Tag Archives: government 2.0

Toronto Innovation Summit on Open Government

Today I’m at Toronto City Hall doing a panel on Open Government for the Innovation Showcase. If you are reading this before 10am EST you can catch a webcast of the panel at the above link.

I’ve pasted in my slides for those who would like to follow along. Down below I’ve included a few links that those who are new to my site (or who haven’t read my writing on government 2.0) might find interesting.

Some of my favourite posts of open government, open data and gov 2.0:

The Three Laws of Open Government Data

Open Data: USA vs Canada

Create the Open Data Bargain in Cities

Globe and Mail Op-Ed: Don’t Ban Facebook

If I could start with a blank sheet of paper… (written for the Australian Government’s Web 2.0 Taskforce)

Mapping Government 2.0 against the Hype Curve

Feeding the next economy – Give us a stimulus that stimulates, not placates

Why the Government of Canada needs bloggers

Why StatCan could be like Google

The Public Service as Gift Economy

Public Service Sector Renewal and Gen Y: Don’t be efficient

Public Service Sector Renewal: Starting at the APEX

Mapping Government 2.0 against the Hype Curve

Last week Andrea DiMaio wrote an interesting post on how Government 2.0 may be approaching the peak of the hype cycle. I’d never seen the hype cycle before and it looked fun, so I thought it might be interesting to try to map where I believe some current Canadian government 2.0 projects, a few older technologies, and a few web 2.0 technologies in general, are against this chart from a government perspective.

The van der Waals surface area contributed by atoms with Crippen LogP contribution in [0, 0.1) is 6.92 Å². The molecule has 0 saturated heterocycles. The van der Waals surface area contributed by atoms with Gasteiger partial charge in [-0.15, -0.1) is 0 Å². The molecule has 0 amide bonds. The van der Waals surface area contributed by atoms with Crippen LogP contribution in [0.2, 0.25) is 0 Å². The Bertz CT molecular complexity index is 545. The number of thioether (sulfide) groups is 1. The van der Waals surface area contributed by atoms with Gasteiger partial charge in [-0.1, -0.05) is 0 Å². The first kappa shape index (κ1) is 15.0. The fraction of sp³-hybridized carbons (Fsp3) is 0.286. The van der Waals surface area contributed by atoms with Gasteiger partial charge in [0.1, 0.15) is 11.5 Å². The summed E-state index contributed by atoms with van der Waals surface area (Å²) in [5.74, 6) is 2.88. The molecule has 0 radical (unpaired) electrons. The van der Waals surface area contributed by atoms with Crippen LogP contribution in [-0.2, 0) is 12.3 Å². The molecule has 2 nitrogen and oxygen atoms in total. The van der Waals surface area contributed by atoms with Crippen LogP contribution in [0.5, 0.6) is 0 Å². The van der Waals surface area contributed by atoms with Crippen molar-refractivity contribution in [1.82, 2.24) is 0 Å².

My suspicion is that we haven’t even begun to dip into the Trough of Disillusionment with most true Web 2.0 government projects (GCPEDIA & GCConnex). However, I think governments have overcome their paranoia about facebook, but are still very wary… that said I’ve noticed some government ministries have started to use facebook as a communication tool with the public. Blogs however (which are perfectly okay for public servants to create internally) are still viewed with suspicion – internally they are almost never used. But then, heck, given the cluttered nature of most government website (and the fact that finding info is hard), I think it is clear that we are still working our way up the “Slope of Enlightenment” on this web 1.0 technology.

Gov 20 hype curve 3

Those who’ve seen me speak know I much I love Arthur Schopenhauer‘s three stages of truth:

“All truth passes through three stages. First, it is ridiculed. Second, it is violently opposed. Third, it is accepted as being self-evident.”

So I’ve also included how I think the three stages map against this chart too.

So in sum… in  my view there is good news for Government 2.0 projects – visibility is still increasing. Unfortunately there is also some bad news: prepare for increased violent opposition…

Misunderstanding and understanding the Open Data Hype

On Wednesday Gartner’s Andrea Dimaio wrote an interesting blog post entitled Open Data and Application Contests: Government 2.0 at the Peak of Inflated Expectations which Peter Smith nicely linked to the Gartner’s Hype Cycle graph from Wikipedia. I want to break his post down into three components. Two – the bad and the good, I’m going to talk about today – the third, which I’ll tackle on Monday involves some mapping and fun.

The Bad